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Data-Driven Services with Silverlight 2: Data Access and Web Services for Rich Internet Applications Paperback – January 1, 2009
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About the Author
John Papa is a Microsoft C# MVP, MCSD.NET, and INETA Speaker who has been working with Microsoft distributed architectures for over 10 years. He has enterprise experience architecting and developing with .NET technologies focusing on architecture, patterns and practices, data access and mobile development. John has authored or co-authored several books on data access technologies, is the author of the "Data Points" column in MSDN Magazine, has presented MSDN WebCasts and can often be found speaking at industry conferences such as DevConnections and VSLive.
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"This window will search for any service that exposes Web Services Description Language (WSDL), which makes it discoverable. Both WCF web services and ASMX web services support SOAP 1.1 and are discoverable, so you can find them through this window. You can add as a service reference from a Silverlight 2 application any SOAP service that is discoverable and supports the basic profile of SOAP 1.1. Discoverable services are those that support WSDL. These include both WCF services and ASMX services"
John Papa's articles in MSDN Magazine are of much higher quality.
So I definitely do not agree with others who claim this book is very well written. When I read the same thing over and over again I feel I am listening to a poorly prepared presentation, taking too much of my time. Hopefully next time the editors (are allowed to) play their role. The subject deserves it.
To get an idea of how annoying things are at times, consider the following two sentences from the first paragraph in page 150:
"The ADO.NET EF is a far more powerful tool than LINQ to SQL, and it can easily create a domain entity model that is mapped to a database. The EF can easily create a domain entity model that is mapped to a database."
Other examples of repetitiveness include descriptions of cross-domain restrictions, binding modes, etc...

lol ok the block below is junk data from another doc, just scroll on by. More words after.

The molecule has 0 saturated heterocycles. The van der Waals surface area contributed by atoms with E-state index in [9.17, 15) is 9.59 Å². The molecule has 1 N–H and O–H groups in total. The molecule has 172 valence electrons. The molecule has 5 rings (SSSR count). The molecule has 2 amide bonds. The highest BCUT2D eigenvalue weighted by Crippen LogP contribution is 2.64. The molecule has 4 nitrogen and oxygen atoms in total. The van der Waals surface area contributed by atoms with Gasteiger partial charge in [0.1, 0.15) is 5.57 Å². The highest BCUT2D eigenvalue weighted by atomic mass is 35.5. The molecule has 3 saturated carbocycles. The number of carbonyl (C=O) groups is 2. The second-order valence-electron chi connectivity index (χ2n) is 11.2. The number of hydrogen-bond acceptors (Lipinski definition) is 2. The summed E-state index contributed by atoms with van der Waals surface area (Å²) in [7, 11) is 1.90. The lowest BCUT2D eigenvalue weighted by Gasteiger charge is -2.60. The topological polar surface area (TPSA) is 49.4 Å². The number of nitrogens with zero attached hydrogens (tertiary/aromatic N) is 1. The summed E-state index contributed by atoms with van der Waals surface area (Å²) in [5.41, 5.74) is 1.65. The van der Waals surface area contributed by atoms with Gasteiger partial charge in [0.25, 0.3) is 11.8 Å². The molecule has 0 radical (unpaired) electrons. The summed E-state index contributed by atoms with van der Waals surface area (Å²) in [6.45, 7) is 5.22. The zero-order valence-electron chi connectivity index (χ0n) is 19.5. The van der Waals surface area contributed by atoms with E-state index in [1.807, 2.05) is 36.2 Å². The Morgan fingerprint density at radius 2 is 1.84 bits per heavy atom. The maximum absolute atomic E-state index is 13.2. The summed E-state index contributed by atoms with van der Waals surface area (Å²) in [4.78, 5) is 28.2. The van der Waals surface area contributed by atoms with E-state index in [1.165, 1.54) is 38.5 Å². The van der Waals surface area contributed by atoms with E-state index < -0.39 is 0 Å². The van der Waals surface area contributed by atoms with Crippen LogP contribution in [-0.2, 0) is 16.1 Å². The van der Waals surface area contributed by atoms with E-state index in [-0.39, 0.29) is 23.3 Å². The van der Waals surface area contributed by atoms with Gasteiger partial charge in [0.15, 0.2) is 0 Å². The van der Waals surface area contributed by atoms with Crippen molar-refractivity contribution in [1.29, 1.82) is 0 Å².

Silverlight 2 introduced various ways in which you can gain access to your data, through RESTful web services, SOAP, RSS, AtomPub, POX, JSON, direct from a backend database etc. etc. You can write your own data layers or bind directly to controls and can even use LINQ.
John Papa takes you by the hand and shows you how to do all of the above scenarios and more. The book is very well written, easy to read and understand and no filler (something I'm really disliking about certain books, putting filler in just to increase page count).
There are whole chapters dedicated to each of the main ways to gain access to your data and bind it to your front end application with numerous examples throughout including how to read Tweets, access and consume Amazon RESTful services, the ADO.Net Entity Framework etc. If there is a way to access data you will find out how to incorporate that into your Silverlight 2 application with this book. And of course, you can also take the techniques John has so masterfully expounded on in this book and use them in your standard ASP.Net web sites as well.
If you're a Silverlight developer, this is one of those must have books. You'll refer to it over and over. Even if you're a standard ASP.Net developer it is worth taking a look through this book as most of the content can very easily be applied to a normal ASP.Net site.
Most recent customer reviews
By: Oscar Garcia
data services. I did wish that john covered asp.Read more